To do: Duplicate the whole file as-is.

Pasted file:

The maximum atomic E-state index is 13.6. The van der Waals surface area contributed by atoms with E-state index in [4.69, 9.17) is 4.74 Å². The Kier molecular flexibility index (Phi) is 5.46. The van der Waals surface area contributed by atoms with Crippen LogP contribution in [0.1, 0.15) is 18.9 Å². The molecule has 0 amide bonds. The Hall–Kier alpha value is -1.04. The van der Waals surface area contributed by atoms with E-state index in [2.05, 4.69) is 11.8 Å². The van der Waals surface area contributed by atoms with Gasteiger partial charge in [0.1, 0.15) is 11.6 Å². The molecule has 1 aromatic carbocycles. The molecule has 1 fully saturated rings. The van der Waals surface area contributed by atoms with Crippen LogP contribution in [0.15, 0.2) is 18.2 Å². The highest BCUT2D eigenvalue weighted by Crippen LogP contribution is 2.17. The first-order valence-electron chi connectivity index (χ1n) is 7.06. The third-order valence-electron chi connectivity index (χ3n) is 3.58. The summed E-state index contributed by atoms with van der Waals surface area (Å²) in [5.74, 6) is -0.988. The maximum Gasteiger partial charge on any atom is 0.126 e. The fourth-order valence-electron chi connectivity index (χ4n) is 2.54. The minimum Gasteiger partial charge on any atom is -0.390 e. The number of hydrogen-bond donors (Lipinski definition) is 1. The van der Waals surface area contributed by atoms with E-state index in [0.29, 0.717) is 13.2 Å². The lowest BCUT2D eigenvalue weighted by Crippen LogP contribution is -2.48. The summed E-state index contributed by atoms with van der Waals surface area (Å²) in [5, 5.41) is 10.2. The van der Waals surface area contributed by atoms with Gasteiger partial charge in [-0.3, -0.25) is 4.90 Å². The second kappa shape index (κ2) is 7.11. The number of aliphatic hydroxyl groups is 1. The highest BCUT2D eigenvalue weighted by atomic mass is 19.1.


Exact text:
The maximum atomic E-state index is 13.6. The van der Waals surface area contributed by atoms with E-state index in [4.69, 9.17) is 4.74 Å². The Kier molecular flexibility index (Phi) is 5.46. The van der Waals surface area contributed by atoms with Crippen LogP contribution in [0.1, 0.15) is 18.9 Å². The molecule has 0 amide bonds. The Hall–Kier alpha value is -1.04. The van der Waals surface area contributed by atoms with E-state index in [2.05, 4.69) is 11.8 Å². The van der Waals surface area contributed by atoms with Gasteiger partial charge in [0.1, 0.15) is 11.6 Å². The molecule has 1 aromatic carbocycles. The molecule has 1 fully saturated rings. The van der Waals surface area contributed by atoms with Crippen LogP contribution in [0.15, 0.2) is 18.2 Å². The highest BCUT2D eigenvalue weighted by Crippen LogP contribution is 2.17. The first-order valence-electron chi connectivity index (χ1n) is 7.06. The third-order valence-electron chi connectivity index (χ3n) is 3.58. The summed E-state index contributed by atoms with van der Waals surface area (Å²) in [5.74, 6) is -0.988. The maximum Gasteiger partial charge on any atom is 0.126 e. The fourth-order valence-electron chi connectivity index (χ4n) is 2.54. The minimum Gasteiger partial charge on any atom is -0.390 e. The number of hydrogen-bond donors (Lipinski definition) is 1. The van der Waals surface area contributed by atoms with E-state index in [0.29, 0.717) is 13.2 Å². The lowest BCUT2D eigenvalue weighted by Crippen LogP contribution is -2.48. The summed E-state index contributed by atoms with van der Waals surface area (Å²) in [5, 5.41) is 10.2. The van der Waals surface area contributed by atoms with Gasteiger partial charge in [-0.3, -0.25) is 4.90 Å². The second kappa shape index (κ2) is 7.11. The number of aliphatic hydroxyl groups is 1. The highest BCUT2D eigenvalue weighted by atomic mass is 19.1.